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14 years later, Ground Zero workers left to suffer the health consequences

Today across the U.S., Americans remember and pay respect to those individuals who lost their lives in the September 11, 2001 terrorist attack. The tragic events that unfolded on that day 14 years ago were followed by days, weeks and months of recovery efforts by thousands of New York City first responders, firefighters, police officers and construction workers.

Standing 110 stories high and encompassing as area equivalent to 10 million square feet, the twin towers as they became better known dominated the New York City skyline and were considered a feat of architectural engineering. According to the History Channel, when the towers opened in 1973, "more than 10,000 workers," had been involved in their construction. When the towers fell on September 11, 2001, thousands more workers were involved in search, recovery and clean-up efforts.

In the midst of this unimaginable tragedy, workers throughout the city, state and country streamed into lower Manhattan to dig through rumble, twisted steel and pulverized concrete. Consumed by the task at hand and the hope of at first finding survivors and later recovering the bodies of victims, the men and women who worked at the site of the fallen world trade center towers gave little thought to their own safety or health.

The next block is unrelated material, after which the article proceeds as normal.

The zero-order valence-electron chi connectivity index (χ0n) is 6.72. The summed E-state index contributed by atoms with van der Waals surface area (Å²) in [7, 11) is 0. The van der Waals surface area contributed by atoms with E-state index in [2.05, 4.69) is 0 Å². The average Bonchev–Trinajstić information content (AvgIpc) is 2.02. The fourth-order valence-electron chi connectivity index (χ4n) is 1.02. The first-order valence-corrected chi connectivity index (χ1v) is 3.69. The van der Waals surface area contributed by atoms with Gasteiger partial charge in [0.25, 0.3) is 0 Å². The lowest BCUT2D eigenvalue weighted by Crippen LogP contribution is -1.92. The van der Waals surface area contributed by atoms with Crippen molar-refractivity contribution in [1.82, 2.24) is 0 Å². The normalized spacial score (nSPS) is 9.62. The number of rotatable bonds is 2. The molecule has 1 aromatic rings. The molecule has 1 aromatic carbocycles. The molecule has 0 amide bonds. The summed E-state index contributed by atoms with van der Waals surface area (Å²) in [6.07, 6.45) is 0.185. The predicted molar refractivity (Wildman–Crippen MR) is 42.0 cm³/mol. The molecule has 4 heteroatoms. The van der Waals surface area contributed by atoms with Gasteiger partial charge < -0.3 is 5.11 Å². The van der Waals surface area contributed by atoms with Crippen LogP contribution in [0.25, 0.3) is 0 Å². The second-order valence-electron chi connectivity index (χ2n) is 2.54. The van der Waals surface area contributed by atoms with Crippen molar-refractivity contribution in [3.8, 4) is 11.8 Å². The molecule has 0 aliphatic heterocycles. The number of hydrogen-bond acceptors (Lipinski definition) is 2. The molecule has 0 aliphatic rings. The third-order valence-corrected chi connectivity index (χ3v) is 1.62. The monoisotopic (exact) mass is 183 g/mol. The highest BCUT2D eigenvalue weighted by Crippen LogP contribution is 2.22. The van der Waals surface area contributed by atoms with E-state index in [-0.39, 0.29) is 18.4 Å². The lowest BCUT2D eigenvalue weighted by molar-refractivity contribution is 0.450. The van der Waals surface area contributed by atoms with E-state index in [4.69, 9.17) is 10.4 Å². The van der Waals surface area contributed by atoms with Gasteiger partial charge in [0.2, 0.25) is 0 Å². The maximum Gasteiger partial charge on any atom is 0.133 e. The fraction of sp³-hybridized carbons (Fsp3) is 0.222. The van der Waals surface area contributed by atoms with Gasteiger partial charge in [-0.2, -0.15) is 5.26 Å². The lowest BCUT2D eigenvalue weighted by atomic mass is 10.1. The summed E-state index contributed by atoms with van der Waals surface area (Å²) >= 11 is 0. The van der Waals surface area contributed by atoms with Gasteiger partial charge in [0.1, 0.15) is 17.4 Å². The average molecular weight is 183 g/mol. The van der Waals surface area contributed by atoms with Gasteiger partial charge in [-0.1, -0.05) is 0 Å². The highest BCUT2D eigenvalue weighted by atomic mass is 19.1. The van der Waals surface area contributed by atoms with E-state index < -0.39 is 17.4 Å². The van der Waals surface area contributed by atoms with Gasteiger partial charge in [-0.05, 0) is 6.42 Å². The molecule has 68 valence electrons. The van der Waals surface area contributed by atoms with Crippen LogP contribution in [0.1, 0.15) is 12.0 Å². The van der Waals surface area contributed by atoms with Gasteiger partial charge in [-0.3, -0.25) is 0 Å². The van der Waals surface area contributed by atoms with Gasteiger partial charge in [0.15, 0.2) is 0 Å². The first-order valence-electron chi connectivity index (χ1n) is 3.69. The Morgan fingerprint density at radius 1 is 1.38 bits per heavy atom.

Along with the physical hazards and emotional and mental strain, workers at the site were also exposed to dangerous levels of chemicals and toxic materials including "90,000 liters of jet fuel" and "1,000 tons of asbestos." In the years following 9/11, a significant percentage of the firefighters, police officers and construction workers who were present on that fateful day and in the weeks and months that followed began to experience a range of respiratory and other serious health problems.

Numerous studies and research indicate a link between those workers who were present during or in the wake of the collapse of the twin towers and adverse health conditions including specific types of cancers and asbestos-related respiratory illnesses and diseases.

The September 11th Victim Compensation Fund was founded to help those individuals adversely impacted by the 9/11 attacks. However, funding of the program is set to expire next October, leaving potentially hundreds to thousands of individuals who worked at the Ground Zero site and who may develop related health problems in the future, with few options for receiving compensation.

Source: The Environmental Working Group, "Twisted Fate Of 9/11: Heroes And Deadly Dust," Linda Reinstein, Sept. 10, 2015

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